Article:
Articles 3 min read

Skills are the key to successfully navigating uncertainty

As AI and digital transformation redefine the skills required in today’s economy, organisations focused on hiring and developing talent with highly sought-after digital skills will undoubtedly build the most productive workforces and have the strongest ability to weather economic challenges.

The array of approaches that organisations take when faced with uncertainty has all been under scrutiny over recent years. Whether it’s redundancies or hiring freezers, innovating products or processes, the reactive approaches businesses take have huge impacts on the way that companies come out the other side.

Magnus Okuonghae (Manager, Interim HR & Exec Search at Annapurna) and Nick Timpson (Strategic Account Director at Eightfold) recently led a VIP roundtable which looked at the role of skills as a means to successfully navigate uncertainty.

The conversation brought together a selection of leaders and People champions, which produced the following key takeaways:

Skills are becoming the new currency

In a rapidly changing environment, skills (should) hold more value than traditional metrics, such as years of experience or degrees. What is needed for a role is fundamentally changing; skills & behaviour are where we should be aligning our focus. Therefore, organisations must pivot to identifying and developing the right skills in their workforce to allow their people to evolve as their roles evolve.

The question was asked, where do you start? Some technology relies on employees inputting their own skills, but how will they know what skills they have & even if they do, how do you use the data going forward? Technology can be an enabler for many elements of the problem, where can we start to understand what skills we have, what’s needed & how to upskill?  We still must educate our employees on the reasons why we are doing what we are doing as part of our change management journey.

We can educate our employees and take them on a journey but there has to be confidence in hiring teams to make skills-based assessments properly and there will be a need for tools to make different decisions.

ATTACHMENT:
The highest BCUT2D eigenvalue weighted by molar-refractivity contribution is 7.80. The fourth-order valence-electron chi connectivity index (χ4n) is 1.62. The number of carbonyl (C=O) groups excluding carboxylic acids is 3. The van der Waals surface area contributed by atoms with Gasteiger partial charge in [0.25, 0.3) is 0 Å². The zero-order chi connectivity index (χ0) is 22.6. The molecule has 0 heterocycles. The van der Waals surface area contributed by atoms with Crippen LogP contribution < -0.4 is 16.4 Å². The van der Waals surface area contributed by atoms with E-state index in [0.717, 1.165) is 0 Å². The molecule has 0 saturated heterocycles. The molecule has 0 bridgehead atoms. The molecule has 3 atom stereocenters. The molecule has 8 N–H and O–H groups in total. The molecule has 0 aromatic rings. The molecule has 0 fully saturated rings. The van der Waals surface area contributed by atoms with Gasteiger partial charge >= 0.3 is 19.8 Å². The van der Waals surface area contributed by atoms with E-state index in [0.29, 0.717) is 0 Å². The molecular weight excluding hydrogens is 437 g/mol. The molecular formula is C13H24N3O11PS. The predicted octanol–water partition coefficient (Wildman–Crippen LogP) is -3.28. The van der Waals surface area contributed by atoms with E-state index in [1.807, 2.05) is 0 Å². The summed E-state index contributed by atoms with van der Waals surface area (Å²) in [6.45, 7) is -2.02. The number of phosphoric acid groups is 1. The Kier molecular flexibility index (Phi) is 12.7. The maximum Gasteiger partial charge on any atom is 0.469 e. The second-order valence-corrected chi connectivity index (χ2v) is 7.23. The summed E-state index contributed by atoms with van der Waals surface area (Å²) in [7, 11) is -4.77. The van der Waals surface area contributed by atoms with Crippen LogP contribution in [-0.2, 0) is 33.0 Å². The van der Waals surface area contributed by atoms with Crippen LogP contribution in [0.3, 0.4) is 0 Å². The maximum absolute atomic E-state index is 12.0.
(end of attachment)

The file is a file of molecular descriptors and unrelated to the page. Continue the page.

Everyone is competing for the same pool of money that the business has, so we must try and put a monetary value on skills so that employees can differentiate their value in a better way.

Adaptability and continuous learning are crucial

The ability to adapt to change and acquire new skills is essential for successfully navigating uncertainty. In a world where the way that organisations operate is evolving and becoming more digital through their online presence, our employees need to understand digital habits to align with the changing needs of the customer experience. New technology comes out every week, not every year or a few months. We must utilise technology differently as we reskill our workforce, are the fundamental skills right? Organisations should foster a continuous learning culture and provide employees with opportunities to upskill and reskill. 

There will always be a battle to convince C-suites that there has to be a talent management framework that is always updating & developing people but the benefits will always outlay the negatives. 

Most people will change with exemplary leadership & teams working together. Forced change won’t work.

People are the competitive advantage

Employee engagement and talent management are vital. Organisations need to invest in talent management frameworks that prioritise ongoing development and provide opportunities for employees to contribute their skills and interests. Engaging employees and understanding their individual skills and aspirations is key to building a resilient and agile workforce. Fundamental, the view on work has shifted dramatically and organisations now need to understand that employees priorities have pivoted when it comes to work/life balance and people may have multiple jobs. 

Alongside the changing way of working, a lot of organisations have been impacted by macro factors, resulting in the need to reduce costs. The immediate impact was to cut people but in many circumstances, it was unscientific with regard to who stays & goes. Morale after layoffs has a major impact on the rest of the business, putting people on edge with the cost of people leaving lower, than the disengaged staying. When looking at the cost of attrition, downsizing & restructuring, there is a legitimate argument that organisations should have to look at reskilling as an alternative. 

Eightfold are the industry’s first Talent Intelligence Platform that transforms how you hire, retain and grow a diverse workforce, to look at whether one approach is better than another and how can organisations ensure they’re equipped to succeed.

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